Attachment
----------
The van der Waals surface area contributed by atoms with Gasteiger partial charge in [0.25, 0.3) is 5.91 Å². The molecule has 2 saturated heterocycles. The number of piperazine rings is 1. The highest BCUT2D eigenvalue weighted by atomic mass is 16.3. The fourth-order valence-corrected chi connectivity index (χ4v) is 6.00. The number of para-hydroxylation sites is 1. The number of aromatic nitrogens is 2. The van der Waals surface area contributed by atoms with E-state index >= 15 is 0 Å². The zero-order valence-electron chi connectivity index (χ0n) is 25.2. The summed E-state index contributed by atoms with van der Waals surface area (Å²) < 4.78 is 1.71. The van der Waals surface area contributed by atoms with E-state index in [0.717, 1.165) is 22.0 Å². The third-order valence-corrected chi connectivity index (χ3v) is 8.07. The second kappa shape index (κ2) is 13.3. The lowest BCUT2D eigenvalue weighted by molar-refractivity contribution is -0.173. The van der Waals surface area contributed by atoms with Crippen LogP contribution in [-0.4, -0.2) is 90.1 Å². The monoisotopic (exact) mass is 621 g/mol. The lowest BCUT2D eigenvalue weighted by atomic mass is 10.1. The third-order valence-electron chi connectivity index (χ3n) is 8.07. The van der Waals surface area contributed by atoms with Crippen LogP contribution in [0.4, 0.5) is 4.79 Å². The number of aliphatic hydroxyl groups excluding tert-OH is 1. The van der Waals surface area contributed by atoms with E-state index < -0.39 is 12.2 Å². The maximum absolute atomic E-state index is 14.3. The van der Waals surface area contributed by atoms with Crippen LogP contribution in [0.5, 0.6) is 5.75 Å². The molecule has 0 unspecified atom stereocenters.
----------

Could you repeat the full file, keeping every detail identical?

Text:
The van der Waals surface area contributed by atoms with Gasteiger partial charge in [0.25, 0.3) is 5.91 Å². The molecule has 2 saturated heterocycles. The number of piperazine rings is 1. The highest BCUT2D eigenvalue weighted by atomic mass is 16.3. The fourth-order valence-corrected chi connectivity index (χ4v) is 6.00. The number of para-hydroxylation sites is 1. The number of aromatic nitrogens is 2. The van der Waals surface area contributed by atoms with E-state index >= 15 is 0 Å². The zero-order valence-electron chi connectivity index (χ0n) is 25.2. The summed E-state index contributed by atoms with van der Waals surface area (Å²) < 4.78 is 1.71. The van der Waals surface area contributed by atoms with E-state index in [0.717, 1.165) is 22.0 Å². The third-order valence-corrected chi connectivity index (χ3v) is 8.07. The second kappa shape index (κ2) is 13.3. The lowest BCUT2D eigenvalue weighted by molar-refractivity contribution is -0.173. The van der Waals surface area contributed by atoms with Crippen LogP contribution in [-0.4, -0.2) is 90.1 Å². The monoisotopic (exact) mass is 621 g/mol. The lowest BCUT2D eigenvalue weighted by atomic mass is 10.1. The third-order valence-electron chi connectivity index (χ3n) is 8.07. The van der Waals surface area contributed by atoms with Crippen LogP contribution in [0.4, 0.5) is 4.79 Å². The number of aliphatic hydroxyl groups excluding tert-OH is 1. The van der Waals surface area contributed by atoms with E-state index < -0.39 is 12.2 Å². The maximum absolute atomic E-state index is 14.3. The van der Waals surface area contributed by atoms with Crippen LogP contribution in [0.5, 0.6) is 5.75 Å². The molecule has 0 unspecified atom stereocenters.